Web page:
Music Ministers, Greek and Latin Roots


Music ministers are those who serve the assembly by playing a musical instrument, singing in the choir or taking on the role of cantor. They assist the assembly to offer its praise to God in song.

Liturgical musicians certainly need to be skilled musicians, but that alone is not enough. Ministers of music have to be servants of the worshipping assembly as well. Ministers of music do not “perform” for the entertainment of those present, but provide the accompaniment and lead to enable the members of the assembly to sing the responses, acclamations and songs of the liturgy.

The main role of the cantor is to assist the assembly to do its part by drawing everyone into the common sung prayer. Hence a cantor needs not only vocal skills but also the skills of knowing how to encourage people to participate. Once the people are familiar with the melody, key and timing of a piece of music, the cantor can step back from the microphone and allow the assembly do its work unaided.

Many members of the assembly would be oblivious to the time and effort that music ministers put into preparing for their role at Sunday worship. Songs and settings need to be chosen carefully, music located and practised, rehearsals held, etc.

Why are liturgical musicians prepared to put so much time and effort into their service of the Church at prayer? “The only answer can be that the church musician is a minister, someone who shares faith, serves the community, and expresses the love of God and neighbour through music.” (Liturgical Music Today)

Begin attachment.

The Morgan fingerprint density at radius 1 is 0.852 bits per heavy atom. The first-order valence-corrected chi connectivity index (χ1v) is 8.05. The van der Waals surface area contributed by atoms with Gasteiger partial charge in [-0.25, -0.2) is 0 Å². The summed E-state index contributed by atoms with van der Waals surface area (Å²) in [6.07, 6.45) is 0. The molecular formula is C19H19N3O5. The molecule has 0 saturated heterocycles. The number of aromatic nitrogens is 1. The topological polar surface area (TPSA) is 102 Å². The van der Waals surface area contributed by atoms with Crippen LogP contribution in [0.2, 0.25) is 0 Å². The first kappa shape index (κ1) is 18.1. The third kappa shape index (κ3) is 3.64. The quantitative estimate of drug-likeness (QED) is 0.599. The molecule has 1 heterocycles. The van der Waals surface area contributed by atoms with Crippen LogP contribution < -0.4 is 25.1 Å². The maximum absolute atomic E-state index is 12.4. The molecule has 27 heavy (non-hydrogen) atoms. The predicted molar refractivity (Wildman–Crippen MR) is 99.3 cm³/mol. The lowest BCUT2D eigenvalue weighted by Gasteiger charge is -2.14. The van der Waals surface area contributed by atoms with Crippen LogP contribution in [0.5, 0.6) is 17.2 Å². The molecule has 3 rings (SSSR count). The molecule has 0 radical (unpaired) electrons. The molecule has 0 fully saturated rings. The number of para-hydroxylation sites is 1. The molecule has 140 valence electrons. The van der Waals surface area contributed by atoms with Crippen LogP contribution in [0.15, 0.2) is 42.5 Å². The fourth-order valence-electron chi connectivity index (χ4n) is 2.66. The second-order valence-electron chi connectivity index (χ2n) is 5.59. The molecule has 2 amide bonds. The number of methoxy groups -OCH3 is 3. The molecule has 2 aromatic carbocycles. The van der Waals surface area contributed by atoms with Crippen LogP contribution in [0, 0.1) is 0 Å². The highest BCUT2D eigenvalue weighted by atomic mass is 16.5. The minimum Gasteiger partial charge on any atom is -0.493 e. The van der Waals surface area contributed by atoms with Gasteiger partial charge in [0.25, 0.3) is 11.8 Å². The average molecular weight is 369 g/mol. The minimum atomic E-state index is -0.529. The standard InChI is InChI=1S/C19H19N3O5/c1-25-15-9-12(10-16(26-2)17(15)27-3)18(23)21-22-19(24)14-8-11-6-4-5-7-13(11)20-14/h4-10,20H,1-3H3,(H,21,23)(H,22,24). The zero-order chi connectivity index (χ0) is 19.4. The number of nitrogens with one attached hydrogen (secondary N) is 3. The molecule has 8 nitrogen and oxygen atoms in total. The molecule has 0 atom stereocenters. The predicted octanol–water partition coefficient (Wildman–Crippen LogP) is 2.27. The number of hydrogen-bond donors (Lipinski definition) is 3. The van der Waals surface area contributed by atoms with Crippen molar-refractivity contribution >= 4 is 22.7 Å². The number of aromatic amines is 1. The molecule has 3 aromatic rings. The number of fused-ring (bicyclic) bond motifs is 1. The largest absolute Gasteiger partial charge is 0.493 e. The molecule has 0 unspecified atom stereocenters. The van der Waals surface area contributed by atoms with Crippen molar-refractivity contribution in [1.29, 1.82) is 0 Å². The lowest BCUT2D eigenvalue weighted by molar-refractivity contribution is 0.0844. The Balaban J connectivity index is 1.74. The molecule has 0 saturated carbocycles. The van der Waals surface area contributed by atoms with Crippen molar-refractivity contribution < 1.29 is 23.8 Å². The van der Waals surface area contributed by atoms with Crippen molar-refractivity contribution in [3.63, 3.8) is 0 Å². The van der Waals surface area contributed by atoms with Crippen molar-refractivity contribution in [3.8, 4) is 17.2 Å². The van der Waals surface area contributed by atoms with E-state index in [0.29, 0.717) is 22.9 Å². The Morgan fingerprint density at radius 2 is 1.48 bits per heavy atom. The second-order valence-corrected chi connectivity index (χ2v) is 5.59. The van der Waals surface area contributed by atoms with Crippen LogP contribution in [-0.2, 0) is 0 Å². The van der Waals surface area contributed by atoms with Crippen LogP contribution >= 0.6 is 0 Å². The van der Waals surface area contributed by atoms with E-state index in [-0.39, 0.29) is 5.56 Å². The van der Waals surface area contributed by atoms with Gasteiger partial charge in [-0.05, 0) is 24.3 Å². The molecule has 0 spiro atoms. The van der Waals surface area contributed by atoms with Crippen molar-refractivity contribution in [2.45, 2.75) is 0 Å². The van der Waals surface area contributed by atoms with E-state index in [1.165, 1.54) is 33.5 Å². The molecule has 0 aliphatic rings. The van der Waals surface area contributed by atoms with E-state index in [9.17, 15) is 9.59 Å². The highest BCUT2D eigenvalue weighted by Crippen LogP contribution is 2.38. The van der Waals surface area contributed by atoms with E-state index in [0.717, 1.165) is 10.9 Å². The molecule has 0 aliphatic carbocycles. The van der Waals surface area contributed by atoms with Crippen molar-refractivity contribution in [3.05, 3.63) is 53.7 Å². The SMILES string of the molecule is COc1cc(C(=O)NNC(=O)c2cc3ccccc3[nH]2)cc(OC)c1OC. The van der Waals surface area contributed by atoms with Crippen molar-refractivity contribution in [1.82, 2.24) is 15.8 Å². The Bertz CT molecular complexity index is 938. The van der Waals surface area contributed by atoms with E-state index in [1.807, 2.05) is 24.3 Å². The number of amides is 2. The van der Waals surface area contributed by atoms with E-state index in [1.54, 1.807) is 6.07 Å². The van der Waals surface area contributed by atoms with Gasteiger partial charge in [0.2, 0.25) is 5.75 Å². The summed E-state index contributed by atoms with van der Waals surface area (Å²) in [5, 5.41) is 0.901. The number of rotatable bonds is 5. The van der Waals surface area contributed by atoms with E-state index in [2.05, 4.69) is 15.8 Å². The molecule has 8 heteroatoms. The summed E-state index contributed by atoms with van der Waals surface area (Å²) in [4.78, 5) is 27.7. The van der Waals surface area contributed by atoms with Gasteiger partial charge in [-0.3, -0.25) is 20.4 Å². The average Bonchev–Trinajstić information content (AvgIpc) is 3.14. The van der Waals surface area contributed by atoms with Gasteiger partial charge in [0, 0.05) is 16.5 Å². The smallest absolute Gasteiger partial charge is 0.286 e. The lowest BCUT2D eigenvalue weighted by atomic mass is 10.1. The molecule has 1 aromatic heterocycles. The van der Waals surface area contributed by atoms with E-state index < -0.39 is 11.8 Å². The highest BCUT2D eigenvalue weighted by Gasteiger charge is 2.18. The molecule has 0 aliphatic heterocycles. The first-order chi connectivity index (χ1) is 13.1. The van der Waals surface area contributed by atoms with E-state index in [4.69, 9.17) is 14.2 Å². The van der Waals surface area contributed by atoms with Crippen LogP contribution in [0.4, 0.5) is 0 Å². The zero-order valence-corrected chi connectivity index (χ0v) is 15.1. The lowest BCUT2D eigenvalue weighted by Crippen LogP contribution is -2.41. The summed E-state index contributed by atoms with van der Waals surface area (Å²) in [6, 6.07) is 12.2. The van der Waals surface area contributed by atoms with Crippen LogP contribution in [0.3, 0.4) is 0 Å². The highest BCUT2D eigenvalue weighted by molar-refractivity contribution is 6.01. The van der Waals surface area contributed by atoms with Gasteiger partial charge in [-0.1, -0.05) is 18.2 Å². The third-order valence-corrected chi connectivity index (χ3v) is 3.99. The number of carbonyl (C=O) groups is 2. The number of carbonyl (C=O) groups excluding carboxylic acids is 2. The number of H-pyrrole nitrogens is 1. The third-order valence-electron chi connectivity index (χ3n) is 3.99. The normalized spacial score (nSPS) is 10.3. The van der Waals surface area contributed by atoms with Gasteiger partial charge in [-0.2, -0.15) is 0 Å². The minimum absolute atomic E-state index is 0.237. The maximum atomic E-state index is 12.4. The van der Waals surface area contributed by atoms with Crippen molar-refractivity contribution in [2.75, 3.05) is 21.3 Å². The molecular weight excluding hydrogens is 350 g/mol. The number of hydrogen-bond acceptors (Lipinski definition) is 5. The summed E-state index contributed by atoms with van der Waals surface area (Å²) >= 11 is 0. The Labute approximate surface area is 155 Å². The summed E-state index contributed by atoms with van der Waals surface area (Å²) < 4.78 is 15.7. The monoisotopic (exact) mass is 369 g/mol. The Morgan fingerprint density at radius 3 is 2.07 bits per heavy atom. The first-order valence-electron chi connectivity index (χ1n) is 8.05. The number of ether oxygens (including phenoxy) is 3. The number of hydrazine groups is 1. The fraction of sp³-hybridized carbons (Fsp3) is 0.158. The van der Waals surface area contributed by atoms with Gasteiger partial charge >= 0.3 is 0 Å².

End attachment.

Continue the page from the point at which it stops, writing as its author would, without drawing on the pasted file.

In the words we use in worship there are traces of both our Greek and Latin heritage. The word ‘eucharist’, for example, is Greek in origin. Christianity grew up in a Hellenistic culture. The first writings of the Christian Church, including the Gospel accounts, naturally used the language of the time and place where Christianity developed, and that was Greek. Even in Rome, the language of literature and culture was Greek.

‘Eucharist’ is the Greek word for ‘thanksgiving’. At Mass we offer praise and thanks to God for the free gift of salvation we have been given through the life, death and resurrection of Jesus.

The word ‘Mass’, on the other hand, is Latin in origin. When Christianity came to Rome, most of the common people spoke only Latin. Pope Saint Callistus (217-222) decided that Latin should be used in liturgy. This move met with strong opposition from those who considered Latin too vulgar for worship, and the Roman liturgy was not completely Latinised until the late 4th century.

The term ‘Mass’ derives from a phrase used in the dismissal rite of the Latin Mass. In English the celebrant says: ‘Go forth, the Mass is ended’. In Latin the form is ‘Ite, missa est’. Missa comes from missio, meaning ‘to send’, so the phrase was a sending out of the people. Gradually ‘missa’ became ‘Mass’ and people began to use the word to refer to the whole of the celebration.



Elizabeth Harrington